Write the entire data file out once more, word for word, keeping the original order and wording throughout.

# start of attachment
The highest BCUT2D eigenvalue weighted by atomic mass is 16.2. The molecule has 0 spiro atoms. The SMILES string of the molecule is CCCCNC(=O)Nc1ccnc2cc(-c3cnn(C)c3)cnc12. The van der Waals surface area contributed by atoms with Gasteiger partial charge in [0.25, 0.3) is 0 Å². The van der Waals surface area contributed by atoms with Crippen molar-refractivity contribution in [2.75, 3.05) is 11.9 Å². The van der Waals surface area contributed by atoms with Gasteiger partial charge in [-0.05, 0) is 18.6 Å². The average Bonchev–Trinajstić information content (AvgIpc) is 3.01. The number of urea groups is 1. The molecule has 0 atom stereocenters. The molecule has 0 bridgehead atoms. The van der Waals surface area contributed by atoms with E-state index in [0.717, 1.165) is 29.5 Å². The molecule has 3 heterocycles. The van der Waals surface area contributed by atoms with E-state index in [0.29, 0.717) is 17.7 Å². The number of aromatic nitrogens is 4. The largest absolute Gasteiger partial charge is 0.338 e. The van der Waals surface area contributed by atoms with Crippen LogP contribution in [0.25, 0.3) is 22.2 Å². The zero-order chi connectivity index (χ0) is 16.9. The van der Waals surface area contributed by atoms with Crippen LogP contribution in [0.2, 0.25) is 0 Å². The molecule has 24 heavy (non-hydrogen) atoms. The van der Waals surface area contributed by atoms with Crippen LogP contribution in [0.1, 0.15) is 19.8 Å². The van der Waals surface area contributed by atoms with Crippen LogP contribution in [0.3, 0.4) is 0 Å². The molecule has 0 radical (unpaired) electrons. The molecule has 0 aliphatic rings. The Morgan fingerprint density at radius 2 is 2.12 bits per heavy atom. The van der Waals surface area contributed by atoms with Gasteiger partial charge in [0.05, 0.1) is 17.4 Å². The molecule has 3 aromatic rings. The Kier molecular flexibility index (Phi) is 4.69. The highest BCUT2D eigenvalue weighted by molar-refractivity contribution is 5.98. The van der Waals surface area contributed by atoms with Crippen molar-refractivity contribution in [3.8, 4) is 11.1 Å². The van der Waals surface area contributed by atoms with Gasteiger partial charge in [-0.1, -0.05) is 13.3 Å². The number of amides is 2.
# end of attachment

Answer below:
The highest BCUT2D eigenvalue weighted by atomic mass is 16.2. The molecule has 0 spiro atoms. The SMILES string of the molecule is CCCCNC(=O)Nc1ccnc2cc(-c3cnn(C)c3)cnc12. The van der Waals surface area contributed by atoms with Gasteiger partial charge in [0.25, 0.3) is 0 Å². The van der Waals surface area contributed by atoms with Crippen molar-refractivity contribution in [2.75, 3.05) is 11.9 Å². The van der Waals surface area contributed by atoms with Gasteiger partial charge in [-0.05, 0) is 18.6 Å². The average Bonchev–Trinajstić information content (AvgIpc) is 3.01. The number of urea groups is 1. The molecule has 0 atom stereocenters. The molecule has 0 bridgehead atoms. The van der Waals surface area contributed by atoms with E-state index in [0.717, 1.165) is 29.5 Å². The molecule has 3 heterocycles. The van der Waals surface area contributed by atoms with E-state index in [0.29, 0.717) is 17.7 Å². The number of aromatic nitrogens is 4. The largest absolute Gasteiger partial charge is 0.338 e. The van der Waals surface area contributed by atoms with Crippen LogP contribution in [0.25, 0.3) is 22.2 Å². The zero-order chi connectivity index (χ0) is 16.9. The van der Waals surface area contributed by atoms with Crippen LogP contribution in [0.2, 0.25) is 0 Å². The molecule has 24 heavy (non-hydrogen) atoms. The van der Waals surface area contributed by atoms with Crippen LogP contribution in [0.1, 0.15) is 19.8 Å². The van der Waals surface area contributed by atoms with Crippen LogP contribution in [0.3, 0.4) is 0 Å². The molecule has 0 radical (unpaired) electrons. The molecule has 0 aliphatic rings. The Morgan fingerprint density at radius 2 is 2.12 bits per heavy atom. The van der Waals surface area contributed by atoms with Gasteiger partial charge in [0.05, 0.1) is 17.4 Å². The molecule has 3 aromatic rings. The Kier molecular flexibility index (Phi) is 4.69. The highest BCUT2D eigenvalue weighted by molar-refractivity contribution is 5.98. The van der Waals surface area contributed by atoms with Crippen molar-refractivity contribution in [3.8, 4) is 11.1 Å². The van der Waals surface area contributed by atoms with Gasteiger partial charge in [-0.1, -0.05) is 13.3 Å². The number of amides is 2.